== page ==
The Stationery Shop, Marjan Kamali, author; Mozhan Marno, narrator
There are always unintended consequences, so the moral of this novel might be, be careful what you wish for. In a simple explanation, this book begins with the history of Iran, and the rebellion in the early 1950’s when people began to rise up against the rule of the Shah, who seemed to be enriching himself at their expense. They demanded more freedom, more opportunity and more equality. They wanted a new leader; they wanted a new government. Some wanted the Shah to resign to be replaced by the Prime Minister who had been duly elected, and who had promised more freedom and opportunity. There were also hints of some who wanted the exiled religious leader to return so they could establish a Theocracy, ruled by the tenets of Islam. The corruption of the ruling class had instigated protests and calls for change rang out.
It was at this time that Roya met Bahman in a Stationery/Book shop. Both of them were on the same side of the political divide. They were immediately attracted to each other, but were very shy, at first. Unbeknownst to the two of them, there was a very deep connection between the owner of the shop and Bahman’s mother, from her past life as a fruit seller in the market in Teheran. That connection would alter the trajectory of their lives.
As the relationship deepened, they made plans for their marriage, although still in their teens. It was customary, however, at that time, for marriages to be arranged so that suitable matches would take place that would advance the family standing. His parents had already arranged such a match for Bahman, and his mother vehemently objected to their relationship. She was also emotionally troubled and unable to cope well with being denied her wishes. During this time of chaos and protest, the government began to strike back against the protesters. The only person who knew of the devious plans to sabotage their wedding plans was murdered.
For the next several decades, Roya’s life is explored as she attempts to become a scientist to satisfy her father’s desires and attempts to recover from the loss of her one true love. She moves to America for her education and does eventually remain there, marrying a decent and good man. The reader watches the history of Iran play out alongside her history until she is deep into her 70’s in 2013.
The history of Iran’s degeneration into a country run by strict Islamic principles is revealed alongside the revelation of secrets, rebellion, forbidden romance, elitism and the class divide, the lack of women’s rights, and the history of a once thriving country. As the doomed love stories are revealed, the dreams of a more democratic and free country are dashed.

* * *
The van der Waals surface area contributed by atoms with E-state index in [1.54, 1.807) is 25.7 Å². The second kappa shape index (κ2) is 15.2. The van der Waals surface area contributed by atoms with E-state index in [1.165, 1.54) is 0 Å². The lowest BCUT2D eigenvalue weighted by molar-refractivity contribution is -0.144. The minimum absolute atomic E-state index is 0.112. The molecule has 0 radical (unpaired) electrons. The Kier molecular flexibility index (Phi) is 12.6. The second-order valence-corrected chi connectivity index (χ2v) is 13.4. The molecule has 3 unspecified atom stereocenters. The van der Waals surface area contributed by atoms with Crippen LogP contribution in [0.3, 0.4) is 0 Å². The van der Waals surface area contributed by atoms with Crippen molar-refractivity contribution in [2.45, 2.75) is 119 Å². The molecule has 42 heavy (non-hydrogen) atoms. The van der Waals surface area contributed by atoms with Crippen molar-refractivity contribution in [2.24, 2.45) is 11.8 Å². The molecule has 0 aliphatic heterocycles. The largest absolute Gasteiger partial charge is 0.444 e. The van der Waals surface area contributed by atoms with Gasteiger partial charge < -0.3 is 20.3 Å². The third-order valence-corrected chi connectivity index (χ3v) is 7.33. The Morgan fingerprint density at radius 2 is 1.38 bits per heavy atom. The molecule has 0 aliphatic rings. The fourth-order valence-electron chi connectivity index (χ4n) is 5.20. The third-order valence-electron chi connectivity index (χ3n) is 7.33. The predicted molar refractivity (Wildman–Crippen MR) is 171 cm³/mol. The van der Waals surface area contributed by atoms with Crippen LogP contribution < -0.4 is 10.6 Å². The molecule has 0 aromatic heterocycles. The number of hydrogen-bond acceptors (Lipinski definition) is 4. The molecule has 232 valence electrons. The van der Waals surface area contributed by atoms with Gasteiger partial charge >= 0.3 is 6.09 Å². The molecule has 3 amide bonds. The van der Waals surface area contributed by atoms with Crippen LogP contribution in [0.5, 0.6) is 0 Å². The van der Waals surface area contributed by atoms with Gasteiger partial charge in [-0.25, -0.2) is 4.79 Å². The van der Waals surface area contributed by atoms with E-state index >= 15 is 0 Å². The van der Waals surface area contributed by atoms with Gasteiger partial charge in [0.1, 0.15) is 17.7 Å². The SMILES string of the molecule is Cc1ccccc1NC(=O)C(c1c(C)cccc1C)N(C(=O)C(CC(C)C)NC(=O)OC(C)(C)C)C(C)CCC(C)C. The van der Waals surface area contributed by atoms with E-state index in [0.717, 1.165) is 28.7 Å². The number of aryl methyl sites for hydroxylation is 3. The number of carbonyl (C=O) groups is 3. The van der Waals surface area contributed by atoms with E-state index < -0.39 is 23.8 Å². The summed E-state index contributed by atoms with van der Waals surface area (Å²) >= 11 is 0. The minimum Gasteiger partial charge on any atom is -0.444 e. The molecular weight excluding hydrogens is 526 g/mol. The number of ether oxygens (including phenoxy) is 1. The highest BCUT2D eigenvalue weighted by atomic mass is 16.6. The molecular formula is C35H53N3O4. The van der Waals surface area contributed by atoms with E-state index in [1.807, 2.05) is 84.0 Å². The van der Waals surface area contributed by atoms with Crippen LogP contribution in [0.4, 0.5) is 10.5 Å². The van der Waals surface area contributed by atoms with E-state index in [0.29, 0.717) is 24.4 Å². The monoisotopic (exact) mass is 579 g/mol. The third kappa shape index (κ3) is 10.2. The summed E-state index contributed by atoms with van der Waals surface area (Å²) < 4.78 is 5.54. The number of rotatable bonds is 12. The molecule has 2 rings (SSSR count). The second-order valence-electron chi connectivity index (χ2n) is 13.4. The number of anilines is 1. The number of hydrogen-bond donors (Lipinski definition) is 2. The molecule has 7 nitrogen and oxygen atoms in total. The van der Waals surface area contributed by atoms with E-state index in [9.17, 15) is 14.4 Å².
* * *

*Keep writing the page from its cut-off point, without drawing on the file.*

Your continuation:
The history of Iran, from the early 1950’s, under the Shah’s rule, until the establishment of an Islamic government in the 1970’s, is explored in an almost outline form, without many details. However, a Theocracy is established that completely destroyed the original hope for more freedom. Instead, the country was ruled by religious principles that dictated the system of education, the environment, the laws, the dress, the treatment of women, the supremacy of men, and any other part of life religion could touch. The future was now marked by the opposite of a Democracy. So much for the hopes and dreams of the young. In a period of three decades, life changed dramatically.
As this novel covers the life of the two young teen lovers and the way the culture of the times impacted their lives, even until the early 2000’s from Iran to America, the reader watches, as slowly, many hopes and dreams were destroyed because of secrets, manipulation and deceitful behavior. Some of those who wanted a better life were able to adjust, either by adapting to the situation or by moving elsewhere. Patience and compromise, thoughtfulness and sincerity were paramount for succeeding in the world. The inability to deal with the reality on the ground, because of conflicting goals, led to disastrous consequences that affected all avenues of life. ( )
  thewanderingjew | Nov 30, 2023 |
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They Slipped briskly into an intimacy from which they never recovered. F. Scott Fitzgerald, This Side of Paradise
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"I made an appointment to see him." She said it as if she were seeing the dentist or a therapist or the pushy refrigerator salesman who had promised her and Walter a lifetime guarantee of cold milk and crisp vegetables and unspoiled cheese if only they would buy this brand-new model.
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Fiction. Literature. HTML:A poignant, heartfelt new novel by the award-nominated author of Together Tea??extolled by the Wall Street Journal as a "moving tale of lost love" and by Shelf Awareness as "a powerful, heartbreaking story"??explores loss, reconciliation, and the quirks of fate.
Roya, a dreamy, idealistic teenager living amid the political upheaval of 1953 Tehran, finds a literary oasis in kindly Mr. Fakhri's neighborhood stationery shop, stocked with books and pens and bottles of jewel-colored ink.

Then Mr. Fakhri, with a keen instinct for a budding romance, introduces Roya to his other favorite customer??handsome Bahman, who has a burning passion for justice and a love for Rumi's poetry??and she loses her heart at once. Their romance blossoms, and the little stationery shop remains their favorite place in all of Tehran.

A few short months later, on the eve of their marriage, Roya agrees to meet Bahman at the town square when violence erupts??a result of the coup d'etat that forever changes their country's future. In the chaos, Bahman never shows. For weeks, Roya tries desperately to contact him, but her efforts are fruitless. With a sorrowful heart, she moves on??to college in California, to another man, to a life in New England??until, more than sixty years later, an accident of fate leads her back to Bahman and offers her a chance to ask him the questions that have haunted her for more than half a century: Why did you leave? Where did you go? How is it that you we